In Year of the Monkey, Patti Smith tells us about a trip across the country from California to New York and back again. She travels through dreams and reality, as she thinks about friends who are dying and people both living and dead who are still part of her life.

A Month in Siena also tells of a journey. Hisham Matar goes to Siena to look at paintings and at the city. His trip comes after other trips he has made to his native Libya attempting to discover what happened to his father, a political activist who disappeared into prison years ago. Both the centuries-old paintings he absorbs and the people he meets in the city make it possible for him to connect with the world he lives in and shares with us.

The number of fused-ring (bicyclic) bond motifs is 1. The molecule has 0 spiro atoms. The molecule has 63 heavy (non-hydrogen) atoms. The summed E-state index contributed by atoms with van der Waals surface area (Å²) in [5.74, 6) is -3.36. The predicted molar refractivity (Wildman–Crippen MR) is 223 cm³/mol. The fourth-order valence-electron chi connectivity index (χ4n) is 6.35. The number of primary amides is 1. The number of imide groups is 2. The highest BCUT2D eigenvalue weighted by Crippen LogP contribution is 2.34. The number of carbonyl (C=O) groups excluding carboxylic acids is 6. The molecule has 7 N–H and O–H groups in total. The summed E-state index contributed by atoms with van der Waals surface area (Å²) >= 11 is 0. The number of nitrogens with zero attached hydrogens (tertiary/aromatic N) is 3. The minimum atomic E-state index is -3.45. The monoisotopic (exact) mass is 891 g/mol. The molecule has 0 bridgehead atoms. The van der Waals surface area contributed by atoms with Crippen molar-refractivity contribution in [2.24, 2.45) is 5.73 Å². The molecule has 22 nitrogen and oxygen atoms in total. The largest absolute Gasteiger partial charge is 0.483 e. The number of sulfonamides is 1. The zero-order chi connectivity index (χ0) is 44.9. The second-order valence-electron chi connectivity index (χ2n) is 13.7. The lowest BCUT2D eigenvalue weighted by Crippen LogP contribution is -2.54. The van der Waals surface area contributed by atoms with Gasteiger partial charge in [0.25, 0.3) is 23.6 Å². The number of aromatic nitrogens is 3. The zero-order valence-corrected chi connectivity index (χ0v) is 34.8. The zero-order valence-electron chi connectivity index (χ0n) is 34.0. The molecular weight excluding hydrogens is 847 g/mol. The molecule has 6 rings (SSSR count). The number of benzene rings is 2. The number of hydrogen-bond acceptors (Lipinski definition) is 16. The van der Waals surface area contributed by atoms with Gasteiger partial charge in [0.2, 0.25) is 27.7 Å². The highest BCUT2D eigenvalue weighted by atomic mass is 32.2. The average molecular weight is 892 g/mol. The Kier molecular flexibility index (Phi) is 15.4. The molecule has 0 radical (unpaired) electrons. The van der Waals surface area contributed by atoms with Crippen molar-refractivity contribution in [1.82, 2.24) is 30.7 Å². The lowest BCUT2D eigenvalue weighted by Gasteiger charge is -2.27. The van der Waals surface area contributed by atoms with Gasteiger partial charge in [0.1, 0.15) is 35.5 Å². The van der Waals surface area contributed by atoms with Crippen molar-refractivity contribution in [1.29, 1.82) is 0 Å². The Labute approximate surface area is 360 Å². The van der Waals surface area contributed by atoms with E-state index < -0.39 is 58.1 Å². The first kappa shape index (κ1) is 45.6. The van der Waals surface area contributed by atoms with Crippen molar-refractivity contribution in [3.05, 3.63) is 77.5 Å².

Both Smith and Matar give us a humane view of how people can meet one another and share feelings and ideas. Perhaps the best news we can find as 2019 ends and the new decade begins, is that books and art survive. Perhaps they will help us all to confront the inevitable changes coming as the century grows older.